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|United States Patent
April 14, 1992
Plug-in telephone facility
A plug-in telephone facility includes conventional telephone communication
apparatus together with a conventional coin-operated mechanism supported
within a housing enclosure. A plurality of telephone plug receptacles are
supported within the housing and may be accessed by a user's personal
telephone communication device. Embodiments are shown which provide
alternatives to a conventional pay telephone as well as convenient
roadside facilities accessible from a motor vehicle.
Williams; John S. (1730 Garretson Ave., Corona, CA 91719)
March 11, 1991|
|Current U.S. Class:
||379/155; 379/434; 379/440; 379/454; 455/462 |
||H04M 001/11; H04M 017/02|
|Field of Search:
U.S. Patent Documents
|4254308||Mar., 1981||Blomeyer et al.||379/454.
|4411485||Oct., 1983||Niseheart et al.||379/454.
|4432522||Feb., 1984||Pruente et al.||379/454.
Primary Examiner: Schreyer; Stafford D.
Attorney, Agent or Firm: Ekstrand; Roy A.
That which is claimed is:
1. For use in combination with a user-provided telephone having a telephone
connecting plug for communication with a telephone line, a plug-in
telephone facility comprising:
a housing defining an interior cavity;
a support panel for supporting a coin-operated mechanism; and
a plurality of telephone plug receptacles cooperating with said telephone
connecting plug supported upon said support panel.
2. A plug-in telephone facility as set forth in claim 1 wherein said
housing includes a movable door movable between a closed position
overlying said cavity and an open position exposing it.
3. A plug-in telephone facility as set forth in claim 2 wherein said
housing includes a vertical support and a horizontally extending extension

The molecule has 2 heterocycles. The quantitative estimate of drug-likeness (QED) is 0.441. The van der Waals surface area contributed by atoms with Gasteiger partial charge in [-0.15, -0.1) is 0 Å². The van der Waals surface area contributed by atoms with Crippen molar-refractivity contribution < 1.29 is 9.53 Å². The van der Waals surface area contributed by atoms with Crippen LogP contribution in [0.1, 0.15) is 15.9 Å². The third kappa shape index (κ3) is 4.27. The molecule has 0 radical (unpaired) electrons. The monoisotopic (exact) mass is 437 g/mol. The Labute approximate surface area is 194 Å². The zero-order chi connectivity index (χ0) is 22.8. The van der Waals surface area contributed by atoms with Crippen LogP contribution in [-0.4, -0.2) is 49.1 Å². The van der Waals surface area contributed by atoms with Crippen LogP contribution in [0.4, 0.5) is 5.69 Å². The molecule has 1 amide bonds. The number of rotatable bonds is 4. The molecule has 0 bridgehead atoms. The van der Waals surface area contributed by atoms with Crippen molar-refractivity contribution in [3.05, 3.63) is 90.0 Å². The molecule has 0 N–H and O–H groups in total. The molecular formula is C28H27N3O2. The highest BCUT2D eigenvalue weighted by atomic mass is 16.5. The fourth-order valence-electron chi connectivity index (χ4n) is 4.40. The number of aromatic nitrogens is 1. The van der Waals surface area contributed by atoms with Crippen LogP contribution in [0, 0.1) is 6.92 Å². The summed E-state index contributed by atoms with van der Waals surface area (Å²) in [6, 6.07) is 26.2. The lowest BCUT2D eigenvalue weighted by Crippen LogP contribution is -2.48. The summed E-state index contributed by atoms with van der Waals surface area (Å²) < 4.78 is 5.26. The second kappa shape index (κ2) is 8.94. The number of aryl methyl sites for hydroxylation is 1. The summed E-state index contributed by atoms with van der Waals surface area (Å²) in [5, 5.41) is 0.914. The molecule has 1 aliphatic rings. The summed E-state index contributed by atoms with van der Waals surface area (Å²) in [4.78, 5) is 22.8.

to facilitate roadside access to said interior cavity.
4. A plug-in telephone facility as set forth in claim 1 wherein said
housing is integrally formed in a vertical pole.
5. A plug-in telephone facility as set forth in claim 1 wherein said
housing is shaped to correspond to a rectangular prism.
6. A plug-in telephone facility having a plurality of telephone plug
receptacles and coin operated connection means for coupling a selected one
of said telephone plug receptacles to a telephone line.
FIELD OF THE INVENTION
This invention relates generally to telephone systems and particularly to
those available for public access.
BACKGROUND OF THE INVENTION
The familiar pay phone or public telephone has become extremely pervasive
and, through the years, has been fabricated using a number of different
constructions. While the specific construction details of such pay phones
or public telephones may have varied, generally all includes a basic
telephone unit supporting a coin operated mechanism and a telephone
dialer. A handset is coupled to the main telephone unit by a cable and
includes both a speaker for listening as well as a microphone for
speaking. Originally public or pay telephones were found almost
exclusively within privacy booths generally referred to as phone booths.
However, under economic pressures, the telephone companies installing such
public phones drifted toward public telephone installations which avoided
the use of expensive space consuming private phone booths in favor of
multiple pay phone installations separated by partial wall dividers or
In many situations and in many neighborhoods, the presence of pay
telephones provide a number of extremely necessary and desirable services.
The availability of such pay phones often provides a critical emergency
communication system for persons out on the street or in the
neighborhoods. Similarly, traveling motorists, having encountered
operating difficulties or other problems, often seek the much needed
emergency roadside communications of a nearby public or pay telephone. In
addition to emergency uses and situations, public telephones often provide
the sole communication link or inhabitance of extremely poor neighborhoods
in which the possession of installed telephone service within the home is
an unaffordable luxury. Such persons often rely upon the communications
access to public telephones for many support services. In addition, a
variety of business users such as sales personnel covering their
particular territories rely heavily on the availability of public
telephones. Finally, younger people, particularly those in their teens,
often seek the local public telephone as a more private facility from
which to make their often extended social telephone calls.
While there is no doubt that public telephones provide a variety of
necessary services and highly desirable opportunities for communications,
the provision and maintenance of such public telephones has been subjected
to a number of problems. One problem arises out of the high usage which
such public phones often receive in that the ordinary wear and tear on the
telephone, the telephone dialer and the coin operating mechanism requires